The Crack That May Soon Destabilize Antarctic’s Largest Ice Shelf

By Debra Chase

Antarctica has 15 major ice shelf areas and, for the past 20 years or so, warming earth temperatures have pushed two major sections of the Larsen ice shelf in Antarctica to collapse into the ocean. A third shelf, as large as the states of New Hampshire and Vermont combined, has thinned so much that it will also face collapse. This year a crack in the Larsen-C section of the shelf has widened during the annual snowmelt. The “crack” is just over 1100 feet wide and 80 miles long, an astonishing growth spurt over 2015 numbers, revealing that a portion of the shelf that could break off is as large as the state of Delaware.

An ice shelf is a thick slab of ice that extends out over the ocean whilst remaining attached to the coastline. It is an extension of the ice sheet that is grounded, pushed seaward. Forming a natural border of the Antarctic continent, ice shelves periodically release or “calve” icebergs. Some icebergs are smallish, the size of a small U.S. state or European country, and most are fed by inland glaciers. Exposed to warming air above and warming ocean below, ice shelves and their cousin, ice tongues, will be affected more readily by temperature rise than, say, ice sheets or glaciers would.  Ice shelves and glaciers have a close relationship – the glaciers feed the shelves and the shelves protect the glaciers from melting by preventing the water from penetrating them. Together they form a stable and balanced system. Warming ocean waters have destabilized the system and, like a bad marriage, when the relationship can no longer be maintained, it breaks up.

The Larsen ice shelves sit at the tip of the Antarctic Peninsula, the northernmost part of the mainland. In 1995 Larsen A disintegrated, followed by the disintegration of Larsen B in 2002. Today Larsen C, the largest section, and its sister, Larsen D, are all that are left of this shelf. Warmer global ocean temperatures increase the speed of the glaciers, destabilizing this protective system dramatically by disintegration of the shelf itself. (Disintegration is a newly recognized phenomenon associated with climate change). Without the shelf there to slow the speed of melting of the glacier, the glacier accelerates. When glaciers accelerate up to eight times their normal speed, as they did when the Larsen-B ice shelf disintegrated, other glaciers nearby also accelerate.

Ice shelves are the bulwark of the glaciers against the oceans currents; their importance in preserving the glaciers is well known, and without them the glacial ice enters the ocean faster, causing sea level rise. The disintegration and eventually the complete fall of the shelf by itself is not going to raise sea levels – as that chunk of ice is already afloat – but it will speed up the flow of glacial ice that it is holding back, which in turn will definitely raise global sea levels. Human caused warming of the atmosphere and the oceans has been speeding up and, in June of this year, the National Oceanic and Atmospheric Administration, (NOAA), revealed that, for the first time in four million years, carbon dioxide levels at the South Pole have passed the symbolic “red line” of four hundred parts per million.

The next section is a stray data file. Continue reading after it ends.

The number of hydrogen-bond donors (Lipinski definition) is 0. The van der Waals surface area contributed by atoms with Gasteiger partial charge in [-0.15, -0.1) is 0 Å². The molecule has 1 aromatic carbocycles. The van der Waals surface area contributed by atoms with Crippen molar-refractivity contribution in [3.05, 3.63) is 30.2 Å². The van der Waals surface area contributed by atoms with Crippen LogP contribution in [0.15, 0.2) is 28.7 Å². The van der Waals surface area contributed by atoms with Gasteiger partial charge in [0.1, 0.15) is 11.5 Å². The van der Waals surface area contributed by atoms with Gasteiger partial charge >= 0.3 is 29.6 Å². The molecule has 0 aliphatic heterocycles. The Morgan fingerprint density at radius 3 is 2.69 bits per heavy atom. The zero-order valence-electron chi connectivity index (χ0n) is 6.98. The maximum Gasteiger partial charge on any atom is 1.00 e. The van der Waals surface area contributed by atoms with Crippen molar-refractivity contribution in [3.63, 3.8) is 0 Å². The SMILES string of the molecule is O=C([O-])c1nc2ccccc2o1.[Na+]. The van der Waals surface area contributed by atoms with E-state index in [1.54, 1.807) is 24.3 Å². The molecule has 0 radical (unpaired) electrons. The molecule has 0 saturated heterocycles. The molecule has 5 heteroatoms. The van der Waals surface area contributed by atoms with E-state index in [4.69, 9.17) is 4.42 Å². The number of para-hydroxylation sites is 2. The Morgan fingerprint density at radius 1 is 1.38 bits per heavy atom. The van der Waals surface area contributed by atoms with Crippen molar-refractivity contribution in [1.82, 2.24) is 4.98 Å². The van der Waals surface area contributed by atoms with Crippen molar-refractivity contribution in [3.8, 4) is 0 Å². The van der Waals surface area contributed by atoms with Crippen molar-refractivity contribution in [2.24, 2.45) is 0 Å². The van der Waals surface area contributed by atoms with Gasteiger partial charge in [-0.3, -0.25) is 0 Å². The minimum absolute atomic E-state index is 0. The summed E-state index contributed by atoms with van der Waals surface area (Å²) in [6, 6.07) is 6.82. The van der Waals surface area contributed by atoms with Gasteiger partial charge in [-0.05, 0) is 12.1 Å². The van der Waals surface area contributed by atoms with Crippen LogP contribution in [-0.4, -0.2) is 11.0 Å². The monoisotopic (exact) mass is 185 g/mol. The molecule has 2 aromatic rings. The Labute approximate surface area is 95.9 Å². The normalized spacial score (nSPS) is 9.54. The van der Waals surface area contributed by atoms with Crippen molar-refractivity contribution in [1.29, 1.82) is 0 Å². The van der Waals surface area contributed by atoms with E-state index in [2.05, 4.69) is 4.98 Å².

All indications show that the Larsen-C is thinning. In years past scientists weren’t sure whether the Larsen-C ice sheet was melting from the top down or the bottom up. A study completed in May 2015 and published in the journal Cryosphere  confirms that it is actually both-an attack from above and below. This glacial melt will cause destruction of arctic habitat and eventually, if it continues unabated, will create more disturbing weather events across the globe.

The current location of the rift on Larsen C. Photo: Project MIDAS - Project MIDAS is a UK-based Antarctic research project, investigating the effects of a warming climate on the Larsen C ice shelf in West Antarctica.
The current location of the rift on Larsen C. Photo: Project MIDAS – Project MIDAS is a UK-based Antarctic research project, investigating the effects of a warming climate on the Larsen C ice shelf in West Antarctica.

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  1. Frankly

    A new NASA study says that an increase in Antarctic snow accumulation that began 10,000 years ago is currently adding enough ice to the continent to outweigh the increased losses from its thinning glaciers.

    The research challenges the conclusions of other studies, including the Intergovernmental Panel on Climate Change’s (IPCC) 2013 report, which says that Antarctica is overall losing land ice.

    According to the new analysis of satellite data, the Antarctic ice sheet showed a net gain of 112 billion tons of ice a year from 1992 to 2001. That net gain slowed   to 82 billion tons of ice per year between 2003 and 2008.

  2. tribeUSA

    Frankly–great point; I had not seen this article before (will try to find time to read it later tonite). Snowfall and snowfall accumulation over polar regions has always been notoriously difficult to measure accurately; guess they must be getting a better handle on it. If global warming continues and there are some shifts in southern ocean (particularly antarctic circumpolar) ocean circulation patterns, this could conceivably cause shifts in precipitation over the antarctic (which is a polar desert in terms of precipitation); small to moderate shifts upward in snowfall and snowfall accumulation in the antarctic continent would remove water from the oceans at a net rate higher then the rate of addition of water from recently increased net melting rate of glaciers all over the world.

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